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Church Sound: Tame That Squeal—Improving Gain-Before-Feedback

Processing and optimization of miked sources on the worship stage...

By Kent Margraves April 28, 2014

Have you ever experienced a case of microphones squealing feedback before they are loud enough in your PA mix?

Even with great mics and a wise layout, sometimes you could still use more gain-before-feedback (GBF). We’ll take choir miking as our example for discussion. We usually mic choirs with several cardioid condenser microphones, right?

The feedback that occurs here is caused by the microphone(s) hearing itself being amplified in the PA system. The microphone picks up the source in front of it (good) and also picks itself up coming out of the PA (bad).

So, since we wish to have the mics “hear” less of themselves from the loudspeakers, several ideas seem fairly straightforward for increasing GBF:

Turn it down. This is the simplest way to stop a mic from ringing feedback. It’s not real practical if the intent is to hear more of the choir in our PA.

Use fewer microphones. The number of open microphones (NOM) should be as low as possible. In our application of choir miking, use the minimum number of cardioid condensers needed to cover the choir. This sounds better anyway and improves GBF.

Use directional mics aimed at the choir (and away from the loudspeakers). Omni-directional mics can sound great, but in many sound reinforcement applications they may not be practical, as they hear themselves in the PA more easily. Using directional microphones pointed at the choir with their nulls (least sensitive side) facing the PA effectively increases GBF.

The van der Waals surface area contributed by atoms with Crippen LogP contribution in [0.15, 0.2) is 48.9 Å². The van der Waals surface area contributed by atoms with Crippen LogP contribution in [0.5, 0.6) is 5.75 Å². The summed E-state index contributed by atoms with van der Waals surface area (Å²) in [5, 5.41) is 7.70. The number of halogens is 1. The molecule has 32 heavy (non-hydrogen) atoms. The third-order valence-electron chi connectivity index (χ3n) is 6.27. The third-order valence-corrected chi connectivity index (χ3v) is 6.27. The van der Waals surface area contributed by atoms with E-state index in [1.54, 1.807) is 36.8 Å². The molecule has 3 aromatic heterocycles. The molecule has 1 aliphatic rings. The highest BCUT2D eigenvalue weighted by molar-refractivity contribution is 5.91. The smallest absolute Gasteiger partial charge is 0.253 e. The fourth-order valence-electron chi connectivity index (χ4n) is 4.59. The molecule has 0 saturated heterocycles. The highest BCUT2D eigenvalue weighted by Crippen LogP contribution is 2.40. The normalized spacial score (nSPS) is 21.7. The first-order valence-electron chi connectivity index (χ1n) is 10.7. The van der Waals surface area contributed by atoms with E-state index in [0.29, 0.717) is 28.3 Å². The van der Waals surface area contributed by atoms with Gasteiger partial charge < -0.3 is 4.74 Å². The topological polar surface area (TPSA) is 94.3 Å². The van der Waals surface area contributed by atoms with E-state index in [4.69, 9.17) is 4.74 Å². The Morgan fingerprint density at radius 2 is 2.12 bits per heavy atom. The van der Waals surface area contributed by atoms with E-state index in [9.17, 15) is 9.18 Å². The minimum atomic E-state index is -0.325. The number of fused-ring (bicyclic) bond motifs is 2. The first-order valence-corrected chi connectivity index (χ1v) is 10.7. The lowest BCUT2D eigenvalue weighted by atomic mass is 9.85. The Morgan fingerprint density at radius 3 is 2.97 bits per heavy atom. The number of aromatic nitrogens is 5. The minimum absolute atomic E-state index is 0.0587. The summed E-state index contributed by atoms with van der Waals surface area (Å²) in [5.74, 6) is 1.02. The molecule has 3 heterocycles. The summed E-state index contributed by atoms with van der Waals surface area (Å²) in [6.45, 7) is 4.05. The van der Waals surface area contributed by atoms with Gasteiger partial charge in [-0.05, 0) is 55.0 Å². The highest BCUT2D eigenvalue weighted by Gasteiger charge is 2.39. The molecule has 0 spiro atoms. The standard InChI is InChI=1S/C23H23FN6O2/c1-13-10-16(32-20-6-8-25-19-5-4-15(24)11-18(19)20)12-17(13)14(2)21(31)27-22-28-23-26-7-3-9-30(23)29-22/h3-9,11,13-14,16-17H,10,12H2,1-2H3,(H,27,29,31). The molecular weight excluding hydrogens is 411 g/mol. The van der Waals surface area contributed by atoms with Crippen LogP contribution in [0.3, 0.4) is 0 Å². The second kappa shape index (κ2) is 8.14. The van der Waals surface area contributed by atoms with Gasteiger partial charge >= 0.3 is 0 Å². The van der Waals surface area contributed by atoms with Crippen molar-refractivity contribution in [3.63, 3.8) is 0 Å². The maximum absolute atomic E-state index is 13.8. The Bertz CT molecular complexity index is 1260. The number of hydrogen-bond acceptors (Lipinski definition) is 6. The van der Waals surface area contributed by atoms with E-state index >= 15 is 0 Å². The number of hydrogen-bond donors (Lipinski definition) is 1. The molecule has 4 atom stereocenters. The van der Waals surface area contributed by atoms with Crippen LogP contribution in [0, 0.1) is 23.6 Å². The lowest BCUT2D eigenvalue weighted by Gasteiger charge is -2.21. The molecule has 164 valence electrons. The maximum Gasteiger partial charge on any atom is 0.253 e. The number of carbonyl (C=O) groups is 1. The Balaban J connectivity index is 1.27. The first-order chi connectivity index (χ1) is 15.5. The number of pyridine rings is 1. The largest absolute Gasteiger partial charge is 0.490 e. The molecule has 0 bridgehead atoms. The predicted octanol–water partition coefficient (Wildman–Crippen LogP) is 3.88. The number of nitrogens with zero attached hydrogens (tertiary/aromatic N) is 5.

Move the mics closer to the choir (and farther away from the loudspeakers). Less gain is now needed on these microphones. And the less gain that is applied to them, the more GBF margin is left.

Use directional loudspeakers, placed and aimed away from the mics. This system design function is not the job of the system operator. A qualified, independent consultant or design-build contractor should be contracted.

Use parametric equalization. OK, so your choir and mics are behind the loudspeakers, you’re using a few good quality, directional condensers, and you understand how to place and aim them—but you still need to turn the choir mics louder in the PA without ringing.

Equalization is often used to carefully cut the feedback frequencies and maximize GBF.

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